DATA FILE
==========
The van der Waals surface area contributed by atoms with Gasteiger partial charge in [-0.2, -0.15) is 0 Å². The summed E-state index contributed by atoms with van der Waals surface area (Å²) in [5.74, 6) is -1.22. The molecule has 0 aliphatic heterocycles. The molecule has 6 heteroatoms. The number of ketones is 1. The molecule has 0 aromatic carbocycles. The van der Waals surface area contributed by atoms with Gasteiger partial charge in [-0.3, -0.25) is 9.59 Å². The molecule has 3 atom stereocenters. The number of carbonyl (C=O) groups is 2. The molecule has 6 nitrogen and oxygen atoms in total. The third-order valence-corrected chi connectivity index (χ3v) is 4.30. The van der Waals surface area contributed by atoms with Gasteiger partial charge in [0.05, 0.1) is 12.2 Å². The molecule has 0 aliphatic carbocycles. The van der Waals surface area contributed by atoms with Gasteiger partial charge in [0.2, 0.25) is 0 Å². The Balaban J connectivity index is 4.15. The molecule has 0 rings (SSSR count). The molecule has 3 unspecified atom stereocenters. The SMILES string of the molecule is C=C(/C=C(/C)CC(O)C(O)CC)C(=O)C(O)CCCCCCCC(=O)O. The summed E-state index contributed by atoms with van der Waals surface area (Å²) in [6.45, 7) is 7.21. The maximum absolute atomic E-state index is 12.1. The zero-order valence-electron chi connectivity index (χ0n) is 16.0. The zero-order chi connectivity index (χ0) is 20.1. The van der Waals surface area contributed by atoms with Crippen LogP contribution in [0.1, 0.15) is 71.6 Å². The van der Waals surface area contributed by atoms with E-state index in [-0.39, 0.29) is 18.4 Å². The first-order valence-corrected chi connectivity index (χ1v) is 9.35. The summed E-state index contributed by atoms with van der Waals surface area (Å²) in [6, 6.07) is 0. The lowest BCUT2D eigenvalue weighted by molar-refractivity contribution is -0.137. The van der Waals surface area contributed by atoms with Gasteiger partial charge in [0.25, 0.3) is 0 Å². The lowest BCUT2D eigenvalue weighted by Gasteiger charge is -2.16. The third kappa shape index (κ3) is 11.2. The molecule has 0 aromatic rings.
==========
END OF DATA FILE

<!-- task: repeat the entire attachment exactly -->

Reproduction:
The van der Waals surface area contributed by atoms with Gasteiger partial charge in [-0.2, -0.15) is 0 Å². The summed E-state index contributed by atoms with van der Waals surface area (Å²) in [5.74, 6) is -1.22. The molecule has 0 aliphatic heterocycles. The molecule has 6 heteroatoms. The number of ketones is 1. The molecule has 0 aromatic carbocycles. The van der Waals surface area contributed by atoms with Gasteiger partial charge in [-0.3, -0.25) is 9.59 Å². The molecule has 3 atom stereocenters. The number of carbonyl (C=O) groups is 2. The molecule has 6 nitrogen and oxygen atoms in total. The third-order valence-corrected chi connectivity index (χ3v) is 4.30. The van der Waals surface area contributed by atoms with Gasteiger partial charge in [0.05, 0.1) is 12.2 Å². The molecule has 0 aliphatic carbocycles. The van der Waals surface area contributed by atoms with Gasteiger partial charge in [0.2, 0.25) is 0 Å². The Balaban J connectivity index is 4.15. The molecule has 0 rings (SSSR count). The molecule has 3 unspecified atom stereocenters. The SMILES string of the molecule is C=C(/C=C(/C)CC(O)C(O)CC)C(=O)C(O)CCCCCCCC(=O)O. The summed E-state index contributed by atoms with van der Waals surface area (Å²) in [6.45, 7) is 7.21. The maximum absolute atomic E-state index is 12.1. The zero-order valence-electron chi connectivity index (χ0n) is 16.0. The zero-order chi connectivity index (χ0) is 20.1. The van der Waals surface area contributed by atoms with Crippen LogP contribution in [0.1, 0.15) is 71.6 Å². The van der Waals surface area contributed by atoms with E-state index in [-0.39, 0.29) is 18.4 Å². The first-order valence-corrected chi connectivity index (χ1v) is 9.35. The summed E-state index contributed by atoms with van der Waals surface area (Å²) in [6, 6.07) is 0. The lowest BCUT2D eigenvalue weighted by molar-refractivity contribution is -0.137. The van der Waals surface area contributed by atoms with Gasteiger partial charge in [0.25, 0.3) is 0 Å². The lowest BCUT2D eigenvalue weighted by Gasteiger charge is -2.16. The third kappa shape index (κ3) is 11.2. The molecule has 0 aromatic rings.